How can we come towards a closer understanding of ‘the truth’ in any situation?
Assumptions - Be aware of your assumptions
Be open to different perspectives – look for similarities not just differences
Correlation and cause/effect – Check to see whether statistics are being used to make it appear that there is a cause/effect relationship between two things when in fact there is only a correlation. (Just because some factor is correlated with another factor it doesn’t mean that the first factor causes the second factor, or vice versa; either factor may have been caused by something else. )
Dialectical thinking – develop the ability to look at things from both sides
“The test of a first-rate intelligence is the ability to hold two opposed ideas in the mind at the same time, and still retain the ability to function.” F. Scott Fitzgerald
Exaggerations and emphasis – look for strange emphasis that seeks to distort the importance of something normal
Find out the facts to the best of your ability, don’t just rely on second hand information, word of mouth etc -Trace the facts back to their origin to confirm their validity.
Growth mindset – keep an open mind and be open to different possibilities
Headlines – Practise skepticism. Ask yourself whether things make sense or are likely, particularly when it comes to dramatic statements and headlines. This technique is often used in newspapers etc to grab attention as people will often remember a headline and not even read the associated content
Impeccability – Before repeating anything ensure that you check whether what is being said is true or just being spread to obfuscate the facts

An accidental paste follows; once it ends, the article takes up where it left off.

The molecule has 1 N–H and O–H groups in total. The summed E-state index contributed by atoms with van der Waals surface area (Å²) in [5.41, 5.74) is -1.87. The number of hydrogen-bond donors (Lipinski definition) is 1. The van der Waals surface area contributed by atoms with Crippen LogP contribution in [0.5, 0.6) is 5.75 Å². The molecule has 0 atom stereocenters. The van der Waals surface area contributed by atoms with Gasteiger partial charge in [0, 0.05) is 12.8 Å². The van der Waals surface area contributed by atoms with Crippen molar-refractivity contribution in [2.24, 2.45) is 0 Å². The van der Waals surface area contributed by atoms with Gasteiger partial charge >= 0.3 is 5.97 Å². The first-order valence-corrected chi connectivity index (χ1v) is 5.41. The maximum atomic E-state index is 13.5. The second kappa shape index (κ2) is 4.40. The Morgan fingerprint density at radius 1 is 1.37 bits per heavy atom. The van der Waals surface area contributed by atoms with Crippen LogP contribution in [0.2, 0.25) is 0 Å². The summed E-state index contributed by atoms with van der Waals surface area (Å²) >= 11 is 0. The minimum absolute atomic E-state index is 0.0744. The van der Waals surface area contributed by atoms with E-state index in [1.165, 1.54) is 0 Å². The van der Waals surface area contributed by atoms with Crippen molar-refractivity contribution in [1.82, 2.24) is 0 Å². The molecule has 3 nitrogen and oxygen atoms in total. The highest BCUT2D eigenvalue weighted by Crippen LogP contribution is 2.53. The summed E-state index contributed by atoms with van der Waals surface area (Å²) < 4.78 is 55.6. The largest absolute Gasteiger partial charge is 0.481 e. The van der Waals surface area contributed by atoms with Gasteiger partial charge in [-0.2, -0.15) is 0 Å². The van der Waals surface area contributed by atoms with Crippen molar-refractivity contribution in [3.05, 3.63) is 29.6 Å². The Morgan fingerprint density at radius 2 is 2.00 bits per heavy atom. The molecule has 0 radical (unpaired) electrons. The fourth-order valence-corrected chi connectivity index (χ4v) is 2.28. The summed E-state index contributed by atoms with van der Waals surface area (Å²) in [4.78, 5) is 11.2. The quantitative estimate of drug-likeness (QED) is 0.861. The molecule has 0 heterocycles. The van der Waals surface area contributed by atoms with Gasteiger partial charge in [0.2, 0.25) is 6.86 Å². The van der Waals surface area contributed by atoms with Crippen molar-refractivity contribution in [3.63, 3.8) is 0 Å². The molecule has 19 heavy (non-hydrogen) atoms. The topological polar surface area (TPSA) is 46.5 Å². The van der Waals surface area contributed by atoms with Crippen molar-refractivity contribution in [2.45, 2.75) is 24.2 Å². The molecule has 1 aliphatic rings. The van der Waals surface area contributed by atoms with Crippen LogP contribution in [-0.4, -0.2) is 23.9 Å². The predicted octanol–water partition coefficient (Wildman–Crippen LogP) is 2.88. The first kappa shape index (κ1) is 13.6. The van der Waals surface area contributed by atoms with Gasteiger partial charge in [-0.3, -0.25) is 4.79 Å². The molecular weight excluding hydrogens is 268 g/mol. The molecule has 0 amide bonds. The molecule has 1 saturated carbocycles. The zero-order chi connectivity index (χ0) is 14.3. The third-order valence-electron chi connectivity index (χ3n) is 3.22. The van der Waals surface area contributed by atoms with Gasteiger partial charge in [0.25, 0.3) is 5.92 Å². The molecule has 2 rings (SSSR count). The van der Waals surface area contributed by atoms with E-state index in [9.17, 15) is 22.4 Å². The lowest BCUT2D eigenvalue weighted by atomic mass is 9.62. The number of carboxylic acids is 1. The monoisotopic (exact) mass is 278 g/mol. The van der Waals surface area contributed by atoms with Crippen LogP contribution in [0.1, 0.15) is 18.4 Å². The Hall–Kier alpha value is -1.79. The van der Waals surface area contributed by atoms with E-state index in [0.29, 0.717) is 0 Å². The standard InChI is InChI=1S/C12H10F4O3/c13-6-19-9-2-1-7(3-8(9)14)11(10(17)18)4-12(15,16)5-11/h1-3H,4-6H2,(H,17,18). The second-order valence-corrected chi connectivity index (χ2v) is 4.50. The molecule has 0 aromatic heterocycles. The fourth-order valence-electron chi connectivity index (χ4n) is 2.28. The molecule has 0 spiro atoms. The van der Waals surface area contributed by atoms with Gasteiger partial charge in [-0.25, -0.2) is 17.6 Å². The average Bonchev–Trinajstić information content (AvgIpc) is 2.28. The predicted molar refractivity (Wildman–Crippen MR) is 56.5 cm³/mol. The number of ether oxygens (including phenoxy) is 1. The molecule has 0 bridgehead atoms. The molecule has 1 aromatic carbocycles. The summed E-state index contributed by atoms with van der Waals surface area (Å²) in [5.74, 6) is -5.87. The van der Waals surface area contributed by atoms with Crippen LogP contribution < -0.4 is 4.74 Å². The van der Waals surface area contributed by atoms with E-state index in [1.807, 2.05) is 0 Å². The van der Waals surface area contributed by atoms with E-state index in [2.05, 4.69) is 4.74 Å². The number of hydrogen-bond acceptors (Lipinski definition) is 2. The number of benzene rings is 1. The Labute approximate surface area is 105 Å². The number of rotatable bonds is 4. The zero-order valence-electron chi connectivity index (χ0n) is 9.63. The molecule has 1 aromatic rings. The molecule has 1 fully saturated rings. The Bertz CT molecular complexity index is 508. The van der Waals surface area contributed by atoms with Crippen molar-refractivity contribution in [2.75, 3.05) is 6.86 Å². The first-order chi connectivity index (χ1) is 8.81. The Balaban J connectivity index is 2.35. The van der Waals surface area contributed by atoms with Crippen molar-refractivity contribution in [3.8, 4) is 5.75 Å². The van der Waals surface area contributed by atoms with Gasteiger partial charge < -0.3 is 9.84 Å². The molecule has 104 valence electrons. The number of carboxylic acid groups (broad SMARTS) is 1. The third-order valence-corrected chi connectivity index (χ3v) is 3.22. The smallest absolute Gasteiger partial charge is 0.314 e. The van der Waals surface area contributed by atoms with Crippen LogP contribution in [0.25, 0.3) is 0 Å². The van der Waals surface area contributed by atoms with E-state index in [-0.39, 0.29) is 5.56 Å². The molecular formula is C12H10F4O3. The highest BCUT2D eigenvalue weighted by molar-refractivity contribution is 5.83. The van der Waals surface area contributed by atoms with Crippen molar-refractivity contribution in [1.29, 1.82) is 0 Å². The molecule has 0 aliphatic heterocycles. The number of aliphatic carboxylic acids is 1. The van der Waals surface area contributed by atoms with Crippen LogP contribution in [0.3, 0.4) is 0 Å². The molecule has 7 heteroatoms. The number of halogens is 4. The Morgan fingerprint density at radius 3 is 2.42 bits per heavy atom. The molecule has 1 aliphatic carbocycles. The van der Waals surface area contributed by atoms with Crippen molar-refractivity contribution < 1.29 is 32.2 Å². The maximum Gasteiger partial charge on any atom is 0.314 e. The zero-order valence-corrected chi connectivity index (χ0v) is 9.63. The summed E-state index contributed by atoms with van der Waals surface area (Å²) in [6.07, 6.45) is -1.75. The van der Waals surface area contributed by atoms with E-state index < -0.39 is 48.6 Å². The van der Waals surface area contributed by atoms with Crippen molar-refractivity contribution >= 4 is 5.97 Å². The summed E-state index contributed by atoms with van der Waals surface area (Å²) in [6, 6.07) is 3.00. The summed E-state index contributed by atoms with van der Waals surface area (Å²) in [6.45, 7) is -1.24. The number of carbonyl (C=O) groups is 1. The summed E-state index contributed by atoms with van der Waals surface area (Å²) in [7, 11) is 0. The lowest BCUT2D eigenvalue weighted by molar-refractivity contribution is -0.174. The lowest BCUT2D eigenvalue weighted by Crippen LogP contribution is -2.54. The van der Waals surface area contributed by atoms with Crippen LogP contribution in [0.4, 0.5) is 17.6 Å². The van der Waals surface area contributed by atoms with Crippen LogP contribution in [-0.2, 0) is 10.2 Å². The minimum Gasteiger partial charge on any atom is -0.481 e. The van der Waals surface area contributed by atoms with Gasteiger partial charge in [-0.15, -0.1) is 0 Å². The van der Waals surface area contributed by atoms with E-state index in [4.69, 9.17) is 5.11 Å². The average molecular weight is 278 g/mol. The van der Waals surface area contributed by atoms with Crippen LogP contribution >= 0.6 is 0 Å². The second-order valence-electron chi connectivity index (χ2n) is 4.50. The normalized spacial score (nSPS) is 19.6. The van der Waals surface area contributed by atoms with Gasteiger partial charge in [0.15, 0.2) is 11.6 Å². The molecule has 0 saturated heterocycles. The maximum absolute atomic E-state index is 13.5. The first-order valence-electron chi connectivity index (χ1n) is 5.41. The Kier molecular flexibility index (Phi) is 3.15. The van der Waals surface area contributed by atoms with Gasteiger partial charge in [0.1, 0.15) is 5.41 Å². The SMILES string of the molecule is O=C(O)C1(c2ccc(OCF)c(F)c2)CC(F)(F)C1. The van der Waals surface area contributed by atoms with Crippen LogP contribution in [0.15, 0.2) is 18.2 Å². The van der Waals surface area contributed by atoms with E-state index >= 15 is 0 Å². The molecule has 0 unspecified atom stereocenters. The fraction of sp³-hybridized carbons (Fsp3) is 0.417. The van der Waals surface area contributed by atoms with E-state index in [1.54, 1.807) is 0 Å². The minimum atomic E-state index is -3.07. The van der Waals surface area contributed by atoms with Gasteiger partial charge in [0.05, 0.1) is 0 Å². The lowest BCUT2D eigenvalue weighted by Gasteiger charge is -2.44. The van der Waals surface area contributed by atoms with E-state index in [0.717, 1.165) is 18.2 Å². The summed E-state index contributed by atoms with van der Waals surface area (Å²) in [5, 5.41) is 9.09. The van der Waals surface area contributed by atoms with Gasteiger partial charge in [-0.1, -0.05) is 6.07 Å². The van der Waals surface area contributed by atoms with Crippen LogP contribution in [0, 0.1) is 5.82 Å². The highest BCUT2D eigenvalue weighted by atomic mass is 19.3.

Kindness - "Truth is a deep kindness that teaches us to be content in our everyday life and share with the people the same happiness." Khalil Gibran
Listen intently to the intentions behind words
Make a list of trusted sources – but regularly evaluate their content and who else trusts them and uses them to validate their opinions
Perspectives - "Everything we see is a perspective, not the truth" Marcus Aurelius
Question, question, question and let your responses be incremental as you get more information to verify information. Don’t overreact.
Statistics - Always verify the source of statistics quoted to support an argument and if the statistics are based on a survey ascertain that the survey questions are not biased and that the sample used for the survey is representative of the relevant population.
Trust – we do not have the time or energy to verify everything so it is essential that at times we use trusted sources. But what is a trusted source? Who can you trust? Ask yourself whether you have a basis for that trust or whether the source has any self-serving motives behind their words
Understanding – seek to understand and look beyond what is presented to you
Vocabulary – look out for emotionally ‘loaded’ words – try replacing those charged words with neutral vocabulary to look further behind a statement
The truth comes in many shapes and sizes and is personal to each one of us.
Everyone has different beliefs. These differences don’t make others whose beliefs differ to ours wrong or them bad people for having those beliefs. If those who hold those beliefs aren’t interfering in or negatively affecting the lives of others by hurtful or unlawful actions, then it will usually serve us better to seek to understand the beliefs of others rather than just dismiss them.
When others are causing havoc our only redress can be to keep our integrity and seek to
"Do all the good you can, by all the means you can, in all the ways you can, in all the places you can, at all the times you can, to all the people you can, as long as ever you can."